THE ‘NETTE EFFECT: The Best of times as a cub reporter
A FEW OF US from the old gang recently reunited for a visit that was long in coming. We went to look up our mentor Robert A.I. Best.
That used to be Mr Best for those of us who first sauntered through the glass doors of the Old Lady on Fontabelle almost 30 years ago.
Coincidentally, it was his birthday and Bessie – ah yes, I can call him that now – was still in good form though not as active. As we arrived at his home, Reverend Jeffrey Gibson, rector of St Leonard’s Anglican Church, was just leaving after another of his house visits to see Bessie.
It was the turn of us three.
It was back in 1986 that six of us, some of school leaving age and a few just above that, took up internships with the Advocate.
There was David Gibbs, now a foreign service officer; Jewel Fraser who when last we checked was working overseas; Patrick Knight, now with UNICEF; Sherlock Small, now with Red Advertising; Marilyn Roberts, who returned to her native England and visits from time to time, and me, the only one remaining in mainstream journalism.
On the day of calling on Bessie, Patrick and Sherlock and yours truly were able to keep the short appointment with Mr Best and, as I remembered, the feisty as ever Mrs Best who is still in good nick.
There was cake, from the hands of Mrs Best, and wine to greet us.
Mr Best remained his usual quiet self after the pleasantries.
Following his retirement from the Advocate, he did some part-time quality control work with the Nation and so I was in contact with him for a while. Once he remarked in the change in fortunes how the students had come into their own and the master was making his exit.
It was from Mr Best that I learnt something about humility and that as a journalist, not everything I write would be favourably received. On the other hand, if I criticise, I should expect to be criticised at some stage so I need not be thin-skinned.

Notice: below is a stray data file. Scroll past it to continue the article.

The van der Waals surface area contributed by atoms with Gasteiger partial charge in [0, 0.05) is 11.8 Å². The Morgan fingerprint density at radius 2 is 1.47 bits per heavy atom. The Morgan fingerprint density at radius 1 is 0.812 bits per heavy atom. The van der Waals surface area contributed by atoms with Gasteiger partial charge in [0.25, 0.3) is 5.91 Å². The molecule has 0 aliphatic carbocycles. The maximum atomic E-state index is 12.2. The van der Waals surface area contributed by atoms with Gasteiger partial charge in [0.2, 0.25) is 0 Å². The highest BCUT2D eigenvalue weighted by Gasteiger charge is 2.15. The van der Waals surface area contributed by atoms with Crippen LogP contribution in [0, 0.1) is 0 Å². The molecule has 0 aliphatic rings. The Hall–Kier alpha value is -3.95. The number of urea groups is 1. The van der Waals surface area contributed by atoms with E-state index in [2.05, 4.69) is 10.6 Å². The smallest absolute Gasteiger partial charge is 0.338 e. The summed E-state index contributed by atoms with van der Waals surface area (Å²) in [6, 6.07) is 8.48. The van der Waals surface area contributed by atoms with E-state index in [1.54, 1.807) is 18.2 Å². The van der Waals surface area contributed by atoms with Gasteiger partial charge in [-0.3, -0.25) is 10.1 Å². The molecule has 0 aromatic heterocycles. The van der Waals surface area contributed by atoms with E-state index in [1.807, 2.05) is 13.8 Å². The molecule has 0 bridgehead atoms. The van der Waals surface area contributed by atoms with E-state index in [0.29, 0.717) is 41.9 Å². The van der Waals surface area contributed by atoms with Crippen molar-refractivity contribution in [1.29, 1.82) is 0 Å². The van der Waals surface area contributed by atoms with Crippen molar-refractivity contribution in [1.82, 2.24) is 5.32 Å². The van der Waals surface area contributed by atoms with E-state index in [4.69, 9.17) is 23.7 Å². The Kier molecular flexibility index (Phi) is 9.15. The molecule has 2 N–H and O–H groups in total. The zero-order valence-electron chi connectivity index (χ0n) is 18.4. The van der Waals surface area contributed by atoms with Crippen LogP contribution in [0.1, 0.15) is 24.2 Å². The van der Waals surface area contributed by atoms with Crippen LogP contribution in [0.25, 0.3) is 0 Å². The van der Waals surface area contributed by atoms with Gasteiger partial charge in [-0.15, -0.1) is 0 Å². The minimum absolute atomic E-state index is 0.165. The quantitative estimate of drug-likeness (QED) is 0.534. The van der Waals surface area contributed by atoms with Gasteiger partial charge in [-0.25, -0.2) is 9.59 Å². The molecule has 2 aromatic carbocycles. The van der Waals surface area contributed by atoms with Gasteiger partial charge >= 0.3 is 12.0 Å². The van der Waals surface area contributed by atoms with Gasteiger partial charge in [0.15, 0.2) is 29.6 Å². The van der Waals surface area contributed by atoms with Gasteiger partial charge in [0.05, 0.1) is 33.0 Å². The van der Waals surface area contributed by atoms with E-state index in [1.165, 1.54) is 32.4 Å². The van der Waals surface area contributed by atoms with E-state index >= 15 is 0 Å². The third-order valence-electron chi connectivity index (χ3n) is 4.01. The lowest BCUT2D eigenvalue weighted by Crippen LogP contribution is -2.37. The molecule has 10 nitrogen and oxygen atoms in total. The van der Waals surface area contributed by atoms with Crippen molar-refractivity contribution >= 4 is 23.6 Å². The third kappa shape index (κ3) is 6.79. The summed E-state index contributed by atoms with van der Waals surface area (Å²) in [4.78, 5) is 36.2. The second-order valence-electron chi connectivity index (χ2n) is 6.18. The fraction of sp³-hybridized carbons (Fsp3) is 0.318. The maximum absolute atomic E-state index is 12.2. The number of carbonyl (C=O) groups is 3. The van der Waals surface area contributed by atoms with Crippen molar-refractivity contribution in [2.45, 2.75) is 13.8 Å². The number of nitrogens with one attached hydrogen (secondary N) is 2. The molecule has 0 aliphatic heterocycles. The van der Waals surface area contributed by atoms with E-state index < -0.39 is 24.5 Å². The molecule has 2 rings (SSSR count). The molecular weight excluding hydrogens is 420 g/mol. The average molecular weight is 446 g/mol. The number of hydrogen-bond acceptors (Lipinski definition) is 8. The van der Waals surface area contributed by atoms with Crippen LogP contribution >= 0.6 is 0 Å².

One day while I was at work, from his office came that familiar drawl on my name. I was a few weeks into the internship and any call to that office, immediately I felt intimidated. Oftentimes there was no need to.
Checking for errors
As I entered the office, Mr Best was saying something about reading the editorial to ensure that there were no errors. He never looked up from the stack in front of him.
I instinctively looked around, for I felt surely he was not speaking to me. When I realised I was the only other person in the office, I asked him if he meant me.
Yes, he responded, and I, too afraid to challenge authority, said nothing.
The editorial of a newspaper is sacrosanct. Those few hundred words on the dedicated editorial page reflect the opinion of the newspaper and are meant to influence public opinion or promote critical thinking. Trifling with the article that gives the newspaper’s official opinion on matters of national importance is not encouraged. I knew that even then.
Sensing my anxiety at this major undertaking, Mr Best assured me that I could review his work. More importantly, he pointed out to me that no matter what station of life you are at, what age you are, what experience you have, you can and will make mistakes. Never should you be so arrogant as to believe that your particular set of circumstances exempted you from slip-ups, major or minor.
This assignment was as much about encouraging my strengths as it was about Mr Best’s admission that he may have a flaw. He was not afraid to let a subordinate know that he was not perfect and that as managing editor, he was not exempted from making a mistake or two.
I took his point then, and I still do today.
• Antoinette Connell is a News Editor. Email [email protected].